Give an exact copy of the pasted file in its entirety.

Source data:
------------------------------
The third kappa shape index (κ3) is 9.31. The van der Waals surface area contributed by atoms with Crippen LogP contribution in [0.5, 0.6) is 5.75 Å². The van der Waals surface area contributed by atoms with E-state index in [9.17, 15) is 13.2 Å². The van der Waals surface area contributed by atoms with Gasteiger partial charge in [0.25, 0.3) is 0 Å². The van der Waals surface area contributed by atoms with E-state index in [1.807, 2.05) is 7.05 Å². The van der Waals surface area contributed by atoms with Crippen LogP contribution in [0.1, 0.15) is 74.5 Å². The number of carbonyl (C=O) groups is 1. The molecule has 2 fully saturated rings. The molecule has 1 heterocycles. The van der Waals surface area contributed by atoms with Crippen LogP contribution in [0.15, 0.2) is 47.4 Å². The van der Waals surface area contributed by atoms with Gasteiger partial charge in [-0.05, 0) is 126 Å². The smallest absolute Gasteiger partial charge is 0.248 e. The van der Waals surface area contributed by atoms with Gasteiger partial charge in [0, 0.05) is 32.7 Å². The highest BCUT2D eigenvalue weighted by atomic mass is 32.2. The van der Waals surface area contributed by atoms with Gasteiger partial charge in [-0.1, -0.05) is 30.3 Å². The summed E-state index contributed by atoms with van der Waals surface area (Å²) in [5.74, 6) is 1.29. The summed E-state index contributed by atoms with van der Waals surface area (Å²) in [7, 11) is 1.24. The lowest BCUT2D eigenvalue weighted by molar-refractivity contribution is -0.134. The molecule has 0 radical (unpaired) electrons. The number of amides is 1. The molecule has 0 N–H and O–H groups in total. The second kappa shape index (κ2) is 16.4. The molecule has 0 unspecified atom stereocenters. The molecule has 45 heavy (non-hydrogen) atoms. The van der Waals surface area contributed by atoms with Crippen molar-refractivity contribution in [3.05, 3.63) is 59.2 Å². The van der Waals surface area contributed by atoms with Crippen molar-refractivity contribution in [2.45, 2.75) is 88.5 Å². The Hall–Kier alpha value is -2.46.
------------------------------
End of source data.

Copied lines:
The third kappa shape index (κ3) is 9.31. The van der Waals surface area contributed by atoms with Crippen LogP contribution in [0.5, 0.6) is 5.75 Å². The van der Waals surface area contributed by atoms with E-state index in [9.17, 15) is 13.2 Å². The van der Waals surface area contributed by atoms with Gasteiger partial charge in [0.25, 0.3) is 0 Å². The van der Waals surface area contributed by atoms with E-state index in [1.807, 2.05) is 7.05 Å². The van der Waals surface area contributed by atoms with Crippen LogP contribution in [0.1, 0.15) is 74.5 Å². The number of carbonyl (C=O) groups is 1. The molecule has 2 fully saturated rings. The molecule has 1 heterocycles. The van der Waals surface area contributed by atoms with Crippen LogP contribution in [0.15, 0.2) is 47.4 Å². The van der Waals surface area contributed by atoms with Gasteiger partial charge in [-0.05, 0) is 126 Å². The smallest absolute Gasteiger partial charge is 0.248 e. The van der Waals surface area contributed by atoms with Gasteiger partial charge in [0, 0.05) is 32.7 Å². The highest BCUT2D eigenvalue weighted by atomic mass is 32.2. The van der Waals surface area contributed by atoms with Gasteiger partial charge in [-0.1, -0.05) is 30.3 Å². The summed E-state index contributed by atoms with van der Waals surface area (Å²) in [5.74, 6) is 1.29. The summed E-state index contributed by atoms with van der Waals surface area (Å²) in [7, 11) is 1.24. The lowest BCUT2D eigenvalue weighted by molar-refractivity contribution is -0.134. The molecule has 0 radical (unpaired) electrons. The number of amides is 1. The molecule has 0 N–H and O–H groups in total. The second kappa shape index (κ2) is 16.4. The molecule has 0 unspecified atom stereocenters. The molecule has 45 heavy (non-hydrogen) atoms. The van der Waals surface area contributed by atoms with Crippen molar-refractivity contribution in [3.05, 3.63) is 59.2 Å². The van der Waals surface area contributed by atoms with Crippen molar-refractivity contribution in [2.45, 2.75) is 88.5 Å². The Hall–Kier alpha value is -2.46.